Tuesday, November 16, 2010

A German Graduation

Writing this post from a "world" I have never experienced before. Lufthansa lounge at the top floor of A concourse, Frankfurt airport, with abundant luxuries. Free food and drinks of all varieties, internet, a piece of paradise tucked away from the all the chaos.

In a world which is trying to become more and more uniform every day, unique local traditions and customs feel like breath of fresh air. Yesterday I was fortunate to see one of our group members get her Ph.D, and while that it by itself is a fantastic occasion, what followed next caught me by complete surprise. After the presentation, the mandatory faux-suspense wait while the committee deliberated inside (an aside: turns out in Germany, there are also grades associated with a Ph.D degree, and that probably took most of the time)once she stepped out of the room, she was put in a dolly, designed as a funny take on her time here. Turns out on an April fool,s day years back, she jokingly asked her advisor for a cot in her office, and there it was, the dolly was designed as a bed, replete with a pillow! To reflect her incredible work ethic, a model computer screen was put on, along with a alarm clock showing 2 am. She was working on detection of this particle called the Higgs boson, decaying into some other particles called Tau leptons.
So, of course cutout of Greek tau and H was all over it, and her graduation hat was designed like a Mexican hat, which is a popular representation of how Higgs bosons interact, and there was little white ball depicting the Higgs inside her hat too. She sat in the dolly, a beer in her hand, and was pushed around the campus by enthusiastic members of the group, her advisor included. This was completely new for me, and so much fun!

Here is a picture from the evening:

Anyone seen any other funny graduation customs?

Friday, November 12, 2010

Looking back at the choice I made

Disclaimer: this was written as a response to a question from a very good friend, if this reads too trivial and personal. may be it is. Also, no disrespect meant to any one making any career choice, the opinions expressed reflect my personal bias.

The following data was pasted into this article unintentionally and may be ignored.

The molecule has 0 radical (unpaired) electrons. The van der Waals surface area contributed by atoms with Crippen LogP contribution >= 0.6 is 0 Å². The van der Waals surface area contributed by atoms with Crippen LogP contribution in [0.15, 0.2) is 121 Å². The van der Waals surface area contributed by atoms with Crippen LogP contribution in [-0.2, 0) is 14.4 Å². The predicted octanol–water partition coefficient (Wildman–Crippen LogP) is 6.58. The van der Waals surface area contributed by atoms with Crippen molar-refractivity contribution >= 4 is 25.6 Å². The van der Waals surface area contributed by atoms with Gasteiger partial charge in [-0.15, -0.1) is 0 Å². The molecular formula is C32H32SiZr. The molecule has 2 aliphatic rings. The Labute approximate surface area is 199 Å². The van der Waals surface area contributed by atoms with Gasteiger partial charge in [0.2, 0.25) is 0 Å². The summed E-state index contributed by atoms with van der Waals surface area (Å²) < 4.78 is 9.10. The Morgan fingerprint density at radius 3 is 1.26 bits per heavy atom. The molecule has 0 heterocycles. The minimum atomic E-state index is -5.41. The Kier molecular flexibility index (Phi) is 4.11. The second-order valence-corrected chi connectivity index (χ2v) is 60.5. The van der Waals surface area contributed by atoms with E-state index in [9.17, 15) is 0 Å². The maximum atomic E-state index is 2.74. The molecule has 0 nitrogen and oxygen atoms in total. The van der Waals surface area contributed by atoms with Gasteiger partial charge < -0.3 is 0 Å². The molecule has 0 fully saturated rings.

Why are you doing what are you doing? I guess this is one of the most frequently asked question to those of us who are considered not doing a "real job". While I discussed about why I love doing what I am doing years back here, the other question would be, how did I end up doing it. My usual answer is that I ended up doing physics because I was not good at anything else, which strangely does not satisfy people at all.

One tends to think that career choice is a huge decision. May be it is, but as a teenager, it is hard to have that broad global perspective. Our decisions are mostly shaped by what we see happening all around us, in a very local scale. Although in high school essays one writes one wants to be a doctor when one grows up because they hate to see poor people suffering, I have a sneaky feeling that they want to be doctors either because the white coat looks cool in movies, or after reading Robin Cook novels.

I grew up in a very liberal (my parents spent considerable time abroad) yet conservative (in the sense that choosing a non-traditional career was not an option) household in the outskirts of a small town. We were not strikingly affluent, but all the basic luxuries were all there, and fortunately money was never something which influenced my career path. Like all the nerdy kids, I liked mathematics and sciences, but I also found history entertaining and geography enchanting. It is remarkably satisfying when you actually get to set foot on the places you read years back in those books, but I digress. I have to admit that while I liked reading books, of all colors and flavors, I could never find much logic in studying literature, which essentially involved critically dissecting the nice pieces and taking the fun out of them, or memorizing rules of grammar, which is merely a human convention.

My dad is a Ph.D physicist, and so were a few other uncles. My mom studied history. So that possibly helped to shape my initial interest. However, as I approached that inevitable point where I had to decide my "future", there were few other considerations too. Bright (and not so bright) kids left and right were desperately studying engineering in the hope of landing an "easy" software job, and at that impressionable age, that sounded tempting enough. In fact the accepted convention in those days was that the best minds study engineering and medicine, leaving the mediocre kids who could not get through to either study science and humanities subjects. I was fortunate to have been acquainted with computers from an early age, so with my limited (but certainly better than others who wanted to study computer engineering without having the faintest idea of what it is) exposure, I thought that may be a fun subject. But then I was told that you get to use computers in a lot of other disciplines too, and I was happy. Plus studying computers at a good place involved going through some pretty competitive, demanding but dull entrance examinations, and I was not sure if it was worth the hassle. (For the record, yes, I did take those exams, and yes did not get through to where I would have wanted, but at that point I already had my mind made up.)